Dispatches Redux

French Beach Provincial Park, Vancouver Island
French Beach Provincial Park, Vancouver Island

Welcome to the new home for an old blog that I am vowing to rekindle from the devastation of attention spans wrought by Facebook, et. al. I am as guilty as any of you, as my online attention to both posting and reading has been trounced by the quick dopamine hit of the Like syndrome. My ability to craft and consume cogent, long form, thoughtful writing has suffered. But I’m going to reform, I am, I am.

I was a proto blogger, writing online before the form was invented. When I was traveling in the 1990s, I built a modest email following for the essays that I wrote, particularly during my Ireland travels. In 2004, when I made the transition to digital, I wanted to document that sea change in my career. That’s when I started Dispatches on Typepad.

I was a prolific blogger back in the day. Over 900 posts over the duration. What interested me most was describing the process of image making. Not so much the technical bits, but the internal process of how an image comes into being, and the life of the photo. I am a technician in as much as I acquire what I need to feed my work, but I really don’t care about cameras and technology beyond that. But that internal state of how you recognize when a good image is in front of you, and how you work that—I didn’t see many people writing about that. I wanted to describe that process, and let people in on how photography works at a deep level.

As I tried to organize photo workshops around these ideas, it became apparent that there wasn’t a great yearning around that notion. Nor did there seem to be much of a readership for these ideas. I think I peaked in the low triple digits. Not that this stopped me. Same as the work I shoot: I’m not doing it for anyone else (except when they’re paying me, and even then, they wouldn’t be paying me if I hadn’t cultivated the work without that motivation). I photograph for myself. I write for myself.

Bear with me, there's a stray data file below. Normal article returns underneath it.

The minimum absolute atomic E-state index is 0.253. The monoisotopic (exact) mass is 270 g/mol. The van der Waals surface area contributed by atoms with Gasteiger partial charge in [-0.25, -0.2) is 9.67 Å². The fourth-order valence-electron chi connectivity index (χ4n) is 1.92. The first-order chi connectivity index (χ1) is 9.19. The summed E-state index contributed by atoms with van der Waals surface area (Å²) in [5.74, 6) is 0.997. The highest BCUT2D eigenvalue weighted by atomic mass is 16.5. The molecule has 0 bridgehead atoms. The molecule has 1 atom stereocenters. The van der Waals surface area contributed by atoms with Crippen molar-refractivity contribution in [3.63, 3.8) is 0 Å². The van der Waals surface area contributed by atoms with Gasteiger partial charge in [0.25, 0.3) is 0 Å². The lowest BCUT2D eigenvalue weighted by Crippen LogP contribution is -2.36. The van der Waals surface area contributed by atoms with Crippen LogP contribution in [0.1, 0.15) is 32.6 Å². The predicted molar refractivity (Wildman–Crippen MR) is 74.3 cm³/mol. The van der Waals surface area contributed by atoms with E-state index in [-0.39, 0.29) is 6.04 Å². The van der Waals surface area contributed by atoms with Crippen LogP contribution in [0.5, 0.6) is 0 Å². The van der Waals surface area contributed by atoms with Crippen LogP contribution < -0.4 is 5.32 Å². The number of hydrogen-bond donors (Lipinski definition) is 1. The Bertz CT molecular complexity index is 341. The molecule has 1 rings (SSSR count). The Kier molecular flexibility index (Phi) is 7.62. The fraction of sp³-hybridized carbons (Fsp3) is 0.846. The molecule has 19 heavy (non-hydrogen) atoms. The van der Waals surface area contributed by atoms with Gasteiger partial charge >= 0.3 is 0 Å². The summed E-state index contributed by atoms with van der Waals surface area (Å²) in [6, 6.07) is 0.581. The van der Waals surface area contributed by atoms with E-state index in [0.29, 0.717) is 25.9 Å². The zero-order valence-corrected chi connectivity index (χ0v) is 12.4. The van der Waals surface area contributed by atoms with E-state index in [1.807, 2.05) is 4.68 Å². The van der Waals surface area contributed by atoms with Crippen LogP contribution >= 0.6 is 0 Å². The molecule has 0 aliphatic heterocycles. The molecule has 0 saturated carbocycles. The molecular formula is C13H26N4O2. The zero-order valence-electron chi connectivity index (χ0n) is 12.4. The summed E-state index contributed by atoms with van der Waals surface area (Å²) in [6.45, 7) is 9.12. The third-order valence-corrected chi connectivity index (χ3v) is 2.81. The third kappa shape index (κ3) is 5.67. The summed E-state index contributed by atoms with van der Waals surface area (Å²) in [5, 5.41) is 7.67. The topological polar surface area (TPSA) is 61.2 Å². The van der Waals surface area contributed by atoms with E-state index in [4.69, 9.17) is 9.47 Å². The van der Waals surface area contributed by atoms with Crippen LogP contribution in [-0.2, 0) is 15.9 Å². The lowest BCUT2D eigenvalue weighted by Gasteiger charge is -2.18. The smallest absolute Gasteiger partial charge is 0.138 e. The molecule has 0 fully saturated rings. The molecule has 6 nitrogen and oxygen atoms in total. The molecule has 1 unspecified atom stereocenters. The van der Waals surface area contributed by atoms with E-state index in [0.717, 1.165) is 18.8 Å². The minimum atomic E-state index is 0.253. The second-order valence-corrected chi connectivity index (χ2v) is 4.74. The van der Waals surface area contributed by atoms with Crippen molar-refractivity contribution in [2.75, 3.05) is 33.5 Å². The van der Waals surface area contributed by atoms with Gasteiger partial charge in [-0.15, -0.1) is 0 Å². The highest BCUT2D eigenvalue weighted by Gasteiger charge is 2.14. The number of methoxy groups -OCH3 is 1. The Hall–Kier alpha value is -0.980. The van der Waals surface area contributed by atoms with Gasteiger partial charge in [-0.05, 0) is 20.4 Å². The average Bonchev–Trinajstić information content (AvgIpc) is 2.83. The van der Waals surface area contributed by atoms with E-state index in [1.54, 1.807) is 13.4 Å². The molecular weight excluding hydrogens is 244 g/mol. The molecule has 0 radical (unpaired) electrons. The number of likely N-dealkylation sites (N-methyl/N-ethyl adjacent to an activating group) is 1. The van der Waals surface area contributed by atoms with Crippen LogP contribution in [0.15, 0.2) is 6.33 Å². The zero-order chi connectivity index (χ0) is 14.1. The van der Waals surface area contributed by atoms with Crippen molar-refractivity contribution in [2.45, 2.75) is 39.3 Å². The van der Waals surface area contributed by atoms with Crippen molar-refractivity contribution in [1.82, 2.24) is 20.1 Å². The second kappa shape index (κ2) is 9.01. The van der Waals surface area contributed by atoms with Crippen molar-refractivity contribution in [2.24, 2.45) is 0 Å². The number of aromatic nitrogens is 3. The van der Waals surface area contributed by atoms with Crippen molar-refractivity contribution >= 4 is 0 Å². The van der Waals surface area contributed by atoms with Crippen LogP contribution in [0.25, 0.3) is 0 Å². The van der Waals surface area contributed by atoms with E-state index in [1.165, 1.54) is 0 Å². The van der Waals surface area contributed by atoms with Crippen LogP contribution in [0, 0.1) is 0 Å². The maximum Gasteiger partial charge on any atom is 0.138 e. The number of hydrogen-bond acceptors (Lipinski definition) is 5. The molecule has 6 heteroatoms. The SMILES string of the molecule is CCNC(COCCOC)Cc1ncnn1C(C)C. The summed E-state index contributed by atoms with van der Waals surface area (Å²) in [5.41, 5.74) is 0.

So I’m rebooting, on a platform that doesn’t look like the latest cool thing from 2004. I’m aiming to reconnect with my inner motivations, and share information and insights that might help you understand the process. I have business motivations, in that I want clients and potential clients to understand what a thoughtful, committed practitioner I am. But I want to be a presence and an influencer for a slower, more considered, more thoughtful mode of image capture and image consumption, the camera as a mediating presence in becoming more connected with the moment. You’ll know that I’m succeeding if you see less of me on Facebook.

Staying Limber

Alldridge Pt, Alyard Farms entrance to East Sooke Regional Park, Vancouver Island
Alldridge Pt, Vancouver Island

A friend of mine, who’s a professional symphony musician, says this about her craft. If you don’t practice for two days, you notice. If you don’t practice for four days, everybody notices.

This idea is occurring to me as I’m teetering with one foot on a not-so-stable log on a boulder strewn beach, looking for the right relationship between these two shapes and textures beneath me. Every micro adjustment in the viewfinder makes me feel a little different inside, and if I could just get a little more of the light colored shape in the left of the frame to tip a bit more, but to do that I need to hover a couple inches beyond my shaky perch to pull it off, and I’m looking for alternate solutions. I’m also trying not to over think this compositional problem, which is frequently the end of the effort. If it’s coming from the head, the heart has a hard time following. So I keep checking in: how do I feel when I look through the camera? Better? Good. Click.

I make this effort daily. Wherever I am, I work the craft and I post the result on my daily photo blog, Today I Saw, like I have for the past 11 years. This week I’m in an extraordinarily scenic environment, southern Vancouver Island, and I’m a sucker for rocks and trees and water. Trite and well worn this photographic terrain may be, nonetheless, I cut my esthetic teeth on Weston and Strand and White, and I still find personal emotive juice in their groove. I’m not making any profound photographic statements. I’m just chasing photographs where they feel good, to me. It keeps me limber.

The next time I perform on stage, when someone’s paying me to do this work, it’ll be obvious that I haven’t missed the practice.